The citizens and residents of EU and Schengen countries who are fully vaccinated can forgo these requirements. This does not however apply to people from the UK, who are not currently covered by the vaccine clause.
From Denmark to the UK
The UK still has some lockdown measures and travel in or out of the country is only permitted for essential reasons including work, study, volunteering and compassionate grounds. However, this will change on May 17th when the ‘traffic light’ system comes into effect.
Denmark has been placed on the amber list for travel. This is what that means:
For entry to the UK you need a negative Covid test taken within the previous 72 hours – Covid tests are free in Denmark for residents and you can find out how to get one. UK rules allow either a PCR test or an antigen test of more than 97 percent specificity and 80 percent sensitivity.
You need to fill in the contact locator form – find the form HERE.
Once in the UK, you need to quarantine and buy a travel test package.
The quarantine period is 10 days long, but can be done at a location of your choosing including the home or family or friends.
You also need to buy a travel test package and take further Covid tests on day 2 and day 8 of your quarantine. These tests are compulsory and cost on average an eye-watering £200 per person – you can find the list of approved providers HERE.
Find further information on UK travel rules HERE.
Both Denmark and the UK still have plenty of health restrictions in place, so you will also need to know the rules during your visit.
Restrictions in Denmark
Everything is now open in Denmark, with most remaining restrictions applying only to large events. But most indoor activities, including visiting restaurants, bars, cafes, museums, galleries, and zoos, and attending concerts or plays, require you to show a certificate of a negative coronavirus test less than 72 hours old.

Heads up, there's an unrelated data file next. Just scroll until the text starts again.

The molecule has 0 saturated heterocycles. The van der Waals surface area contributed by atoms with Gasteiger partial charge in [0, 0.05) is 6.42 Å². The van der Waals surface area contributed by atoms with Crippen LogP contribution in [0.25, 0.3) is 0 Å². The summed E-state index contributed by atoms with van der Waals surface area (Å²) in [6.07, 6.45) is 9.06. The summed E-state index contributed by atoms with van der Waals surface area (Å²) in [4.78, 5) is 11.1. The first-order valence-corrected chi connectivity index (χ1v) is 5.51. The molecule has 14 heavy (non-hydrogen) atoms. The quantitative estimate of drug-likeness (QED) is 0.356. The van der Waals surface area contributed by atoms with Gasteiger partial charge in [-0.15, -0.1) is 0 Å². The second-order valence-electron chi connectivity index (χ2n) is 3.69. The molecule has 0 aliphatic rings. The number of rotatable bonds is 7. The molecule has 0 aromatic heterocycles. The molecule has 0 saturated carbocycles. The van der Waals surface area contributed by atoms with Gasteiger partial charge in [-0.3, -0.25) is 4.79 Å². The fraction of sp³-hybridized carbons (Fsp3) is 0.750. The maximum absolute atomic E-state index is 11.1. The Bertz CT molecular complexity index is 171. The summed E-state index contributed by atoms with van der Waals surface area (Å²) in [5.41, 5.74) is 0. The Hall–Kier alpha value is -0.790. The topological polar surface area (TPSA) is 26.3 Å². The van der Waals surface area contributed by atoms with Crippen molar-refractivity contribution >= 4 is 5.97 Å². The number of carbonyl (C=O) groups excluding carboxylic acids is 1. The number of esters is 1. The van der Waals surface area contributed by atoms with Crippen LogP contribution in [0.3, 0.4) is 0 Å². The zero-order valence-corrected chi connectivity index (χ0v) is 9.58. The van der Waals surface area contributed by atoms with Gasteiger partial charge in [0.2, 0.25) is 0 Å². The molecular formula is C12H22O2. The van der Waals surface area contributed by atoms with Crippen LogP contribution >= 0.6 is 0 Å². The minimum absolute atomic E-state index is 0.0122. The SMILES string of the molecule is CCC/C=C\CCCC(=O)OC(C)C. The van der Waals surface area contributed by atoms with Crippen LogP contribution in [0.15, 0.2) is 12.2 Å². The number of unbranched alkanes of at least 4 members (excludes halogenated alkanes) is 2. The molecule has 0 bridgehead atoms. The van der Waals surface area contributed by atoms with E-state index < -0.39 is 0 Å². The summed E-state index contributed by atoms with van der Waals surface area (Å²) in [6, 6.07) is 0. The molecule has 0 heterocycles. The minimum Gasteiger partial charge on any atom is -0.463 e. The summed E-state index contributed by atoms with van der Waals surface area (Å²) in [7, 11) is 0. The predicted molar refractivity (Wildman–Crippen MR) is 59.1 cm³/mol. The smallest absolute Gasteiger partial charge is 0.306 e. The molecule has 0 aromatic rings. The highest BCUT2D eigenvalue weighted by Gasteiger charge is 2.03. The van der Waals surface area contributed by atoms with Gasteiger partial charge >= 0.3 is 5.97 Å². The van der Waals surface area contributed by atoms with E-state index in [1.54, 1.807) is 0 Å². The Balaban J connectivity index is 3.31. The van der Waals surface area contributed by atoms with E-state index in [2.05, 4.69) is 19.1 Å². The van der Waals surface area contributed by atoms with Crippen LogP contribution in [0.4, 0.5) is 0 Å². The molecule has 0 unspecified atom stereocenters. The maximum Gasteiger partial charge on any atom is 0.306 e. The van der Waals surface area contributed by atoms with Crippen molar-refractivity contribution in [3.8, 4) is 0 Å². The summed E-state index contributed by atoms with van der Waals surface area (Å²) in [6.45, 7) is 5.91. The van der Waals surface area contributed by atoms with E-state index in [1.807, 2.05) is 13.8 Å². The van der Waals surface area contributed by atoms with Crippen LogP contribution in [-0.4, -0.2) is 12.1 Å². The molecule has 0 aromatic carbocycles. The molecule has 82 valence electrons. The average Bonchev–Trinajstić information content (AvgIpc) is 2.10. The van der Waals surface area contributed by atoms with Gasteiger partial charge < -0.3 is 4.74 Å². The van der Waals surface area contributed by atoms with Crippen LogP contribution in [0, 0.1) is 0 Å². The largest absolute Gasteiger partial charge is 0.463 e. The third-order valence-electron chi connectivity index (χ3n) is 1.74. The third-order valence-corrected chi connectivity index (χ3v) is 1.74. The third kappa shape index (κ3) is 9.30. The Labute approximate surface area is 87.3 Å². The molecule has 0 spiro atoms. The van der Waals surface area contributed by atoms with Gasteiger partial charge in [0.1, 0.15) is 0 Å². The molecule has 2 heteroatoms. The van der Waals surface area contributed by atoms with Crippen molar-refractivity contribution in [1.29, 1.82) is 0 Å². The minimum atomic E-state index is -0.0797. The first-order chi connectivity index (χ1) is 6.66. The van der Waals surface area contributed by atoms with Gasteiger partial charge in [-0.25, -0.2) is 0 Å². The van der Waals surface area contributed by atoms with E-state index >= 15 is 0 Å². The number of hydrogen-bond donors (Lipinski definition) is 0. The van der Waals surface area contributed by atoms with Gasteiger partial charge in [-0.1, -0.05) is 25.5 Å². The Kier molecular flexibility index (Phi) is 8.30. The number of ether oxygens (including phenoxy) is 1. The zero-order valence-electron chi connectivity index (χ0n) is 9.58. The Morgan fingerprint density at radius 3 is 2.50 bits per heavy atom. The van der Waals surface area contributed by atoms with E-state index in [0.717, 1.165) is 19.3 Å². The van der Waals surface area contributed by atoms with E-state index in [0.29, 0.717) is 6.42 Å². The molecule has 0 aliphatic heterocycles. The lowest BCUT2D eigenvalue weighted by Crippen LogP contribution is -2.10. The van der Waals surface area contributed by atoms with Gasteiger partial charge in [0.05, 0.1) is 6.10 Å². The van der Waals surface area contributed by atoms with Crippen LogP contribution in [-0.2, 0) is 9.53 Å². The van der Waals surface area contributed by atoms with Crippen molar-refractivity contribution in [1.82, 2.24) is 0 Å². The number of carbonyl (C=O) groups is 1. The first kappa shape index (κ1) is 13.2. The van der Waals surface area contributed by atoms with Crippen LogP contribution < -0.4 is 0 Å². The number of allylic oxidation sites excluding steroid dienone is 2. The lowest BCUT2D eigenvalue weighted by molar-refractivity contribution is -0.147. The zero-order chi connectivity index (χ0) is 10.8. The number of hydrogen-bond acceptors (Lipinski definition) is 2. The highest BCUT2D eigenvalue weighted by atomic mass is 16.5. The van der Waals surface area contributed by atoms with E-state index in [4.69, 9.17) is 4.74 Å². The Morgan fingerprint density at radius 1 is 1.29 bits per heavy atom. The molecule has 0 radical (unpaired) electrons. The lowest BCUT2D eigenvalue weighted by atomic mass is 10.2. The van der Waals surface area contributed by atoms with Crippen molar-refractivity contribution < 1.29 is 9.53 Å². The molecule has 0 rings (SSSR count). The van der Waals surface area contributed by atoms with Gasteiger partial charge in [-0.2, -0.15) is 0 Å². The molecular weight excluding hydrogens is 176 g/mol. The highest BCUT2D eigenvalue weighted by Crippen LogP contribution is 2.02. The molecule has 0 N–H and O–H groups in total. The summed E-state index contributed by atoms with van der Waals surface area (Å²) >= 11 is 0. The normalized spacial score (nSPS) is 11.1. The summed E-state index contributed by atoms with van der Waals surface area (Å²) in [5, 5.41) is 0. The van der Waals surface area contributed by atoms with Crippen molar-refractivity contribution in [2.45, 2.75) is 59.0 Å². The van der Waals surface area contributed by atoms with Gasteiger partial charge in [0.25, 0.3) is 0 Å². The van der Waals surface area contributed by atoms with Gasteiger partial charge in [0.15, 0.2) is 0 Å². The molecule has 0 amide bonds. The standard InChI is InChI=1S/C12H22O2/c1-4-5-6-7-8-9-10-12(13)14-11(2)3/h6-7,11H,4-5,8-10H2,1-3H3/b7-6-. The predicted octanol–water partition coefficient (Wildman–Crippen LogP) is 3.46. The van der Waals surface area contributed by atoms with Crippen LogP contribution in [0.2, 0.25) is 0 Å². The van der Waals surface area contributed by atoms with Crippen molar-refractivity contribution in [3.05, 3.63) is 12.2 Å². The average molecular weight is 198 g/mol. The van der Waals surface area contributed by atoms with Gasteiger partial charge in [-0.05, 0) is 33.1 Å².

As noted above, foreign residents and nationals can be tested free of charge if they drop in to all PCR test stations in Denmark. You need to register on the covidresults.dk website before arriving to take the test, and once the results are sent there, they can be used as a coronavirus passport.
In Denmark, you must wear a face mask when travelling on public transport, when visiting indoor museums or galleries, and when standing up in a restaurant, bar or cafe. Spectators at the theatre, cinema or at music venues must wear a mask until they are seated.
The UK is currently in the process of exiting lockdown and the stay-at-home rule ended on March 29th.
This plan also includes reopening pubs and restaurants for outdoor service only from April 12th and indoor hospitality from May 17th. You can find more on the roadmap on the UK government website HERE.
Masks are compulsory on public transport and in indoor public places although there are exemptions in place for people with certain medical conditions.